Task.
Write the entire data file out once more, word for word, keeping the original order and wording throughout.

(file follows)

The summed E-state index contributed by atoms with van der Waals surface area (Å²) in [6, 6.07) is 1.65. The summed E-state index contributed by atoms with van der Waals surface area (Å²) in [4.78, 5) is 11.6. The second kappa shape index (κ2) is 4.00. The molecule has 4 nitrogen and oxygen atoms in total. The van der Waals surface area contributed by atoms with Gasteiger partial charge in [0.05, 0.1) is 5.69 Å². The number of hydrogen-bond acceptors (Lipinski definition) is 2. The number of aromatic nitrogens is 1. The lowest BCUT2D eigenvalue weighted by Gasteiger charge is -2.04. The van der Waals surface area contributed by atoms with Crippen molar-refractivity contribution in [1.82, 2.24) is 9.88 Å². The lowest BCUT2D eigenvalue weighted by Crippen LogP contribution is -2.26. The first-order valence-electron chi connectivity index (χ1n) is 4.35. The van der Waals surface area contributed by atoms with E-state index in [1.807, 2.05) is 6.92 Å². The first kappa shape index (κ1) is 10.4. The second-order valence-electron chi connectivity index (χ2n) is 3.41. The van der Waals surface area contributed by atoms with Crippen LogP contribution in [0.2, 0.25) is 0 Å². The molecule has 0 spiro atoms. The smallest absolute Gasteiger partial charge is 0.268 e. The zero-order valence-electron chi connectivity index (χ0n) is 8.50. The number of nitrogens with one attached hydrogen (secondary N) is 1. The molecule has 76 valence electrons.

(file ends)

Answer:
The summed E-state index contributed by atoms with van der Waals surface area (Å²) in [6, 6.07) is 1.65. The summed E-state index contributed by atoms with van der Waals surface area (Å²) in [4.78, 5) is 11.6. The second kappa shape index (κ2) is 4.00. The molecule has 4 nitrogen and oxygen atoms in total. The van der Waals surface area contributed by atoms with Gasteiger partial charge in [0.05, 0.1) is 5.69 Å². The number of hydrogen-bond acceptors (Lipinski definition) is 2. The number of aromatic nitrogens is 1. The lowest BCUT2D eigenvalue weighted by Gasteiger charge is -2.04. The van der Waals surface area contributed by atoms with Crippen molar-refractivity contribution in [1.82, 2.24) is 9.88 Å². The lowest BCUT2D eigenvalue weighted by Crippen LogP contribution is -2.26. The first-order valence-electron chi connectivity index (χ1n) is 4.35. The van der Waals surface area contributed by atoms with E-state index in [1.807, 2.05) is 6.92 Å². The first kappa shape index (κ1) is 10.4. The second-order valence-electron chi connectivity index (χ2n) is 3.41. The van der Waals surface area contributed by atoms with Crippen LogP contribution in [0.2, 0.25) is 0 Å². The molecule has 0 spiro atoms. The smallest absolute Gasteiger partial charge is 0.268 e. The zero-order valence-electron chi connectivity index (χ0n) is 8.50. The number of nitrogens with one attached hydrogen (secondary N) is 1. The molecule has 76 valence electrons.